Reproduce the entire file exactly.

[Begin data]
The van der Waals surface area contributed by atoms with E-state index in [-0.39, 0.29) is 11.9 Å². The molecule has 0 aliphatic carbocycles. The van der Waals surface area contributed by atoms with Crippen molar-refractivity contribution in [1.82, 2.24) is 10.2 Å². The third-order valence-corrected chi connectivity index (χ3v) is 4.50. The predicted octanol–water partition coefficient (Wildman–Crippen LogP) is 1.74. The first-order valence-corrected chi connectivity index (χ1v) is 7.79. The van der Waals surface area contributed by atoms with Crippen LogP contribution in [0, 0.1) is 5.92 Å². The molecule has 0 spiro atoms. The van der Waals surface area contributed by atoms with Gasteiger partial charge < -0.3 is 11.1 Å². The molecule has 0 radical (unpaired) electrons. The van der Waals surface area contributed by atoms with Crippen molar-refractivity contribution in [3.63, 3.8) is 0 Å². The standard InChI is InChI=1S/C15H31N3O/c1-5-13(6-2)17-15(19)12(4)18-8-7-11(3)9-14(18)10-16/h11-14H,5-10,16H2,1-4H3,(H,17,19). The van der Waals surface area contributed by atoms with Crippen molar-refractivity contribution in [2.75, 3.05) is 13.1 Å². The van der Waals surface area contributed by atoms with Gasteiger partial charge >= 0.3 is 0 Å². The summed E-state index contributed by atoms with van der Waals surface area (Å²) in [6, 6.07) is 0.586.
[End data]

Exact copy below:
The van der Waals surface area contributed by atoms with E-state index in [-0.39, 0.29) is 11.9 Å². The molecule has 0 aliphatic carbocycles. The van der Waals surface area contributed by atoms with Crippen molar-refractivity contribution in [1.82, 2.24) is 10.2 Å². The third-order valence-corrected chi connectivity index (χ3v) is 4.50. The predicted octanol–water partition coefficient (Wildman–Crippen LogP) is 1.74. The first-order valence-corrected chi connectivity index (χ1v) is 7.79. The van der Waals surface area contributed by atoms with Crippen LogP contribution in [0, 0.1) is 5.92 Å². The molecule has 0 spiro atoms. The van der Waals surface area contributed by atoms with Gasteiger partial charge < -0.3 is 11.1 Å². The molecule has 0 radical (unpaired) electrons. The van der Waals surface area contributed by atoms with Crippen molar-refractivity contribution in [3.63, 3.8) is 0 Å². The standard InChI is InChI=1S/C15H31N3O/c1-5-13(6-2)17-15(19)12(4)18-8-7-11(3)9-14(18)10-16/h11-14H,5-10,16H2,1-4H3,(H,17,19). The van der Waals surface area contributed by atoms with Crippen molar-refractivity contribution in [2.75, 3.05) is 13.1 Å². The van der Waals surface area contributed by atoms with Gasteiger partial charge >= 0.3 is 0 Å². The summed E-state index contributed by atoms with van der Waals surface area (Å²) in [6, 6.07) is 0.586.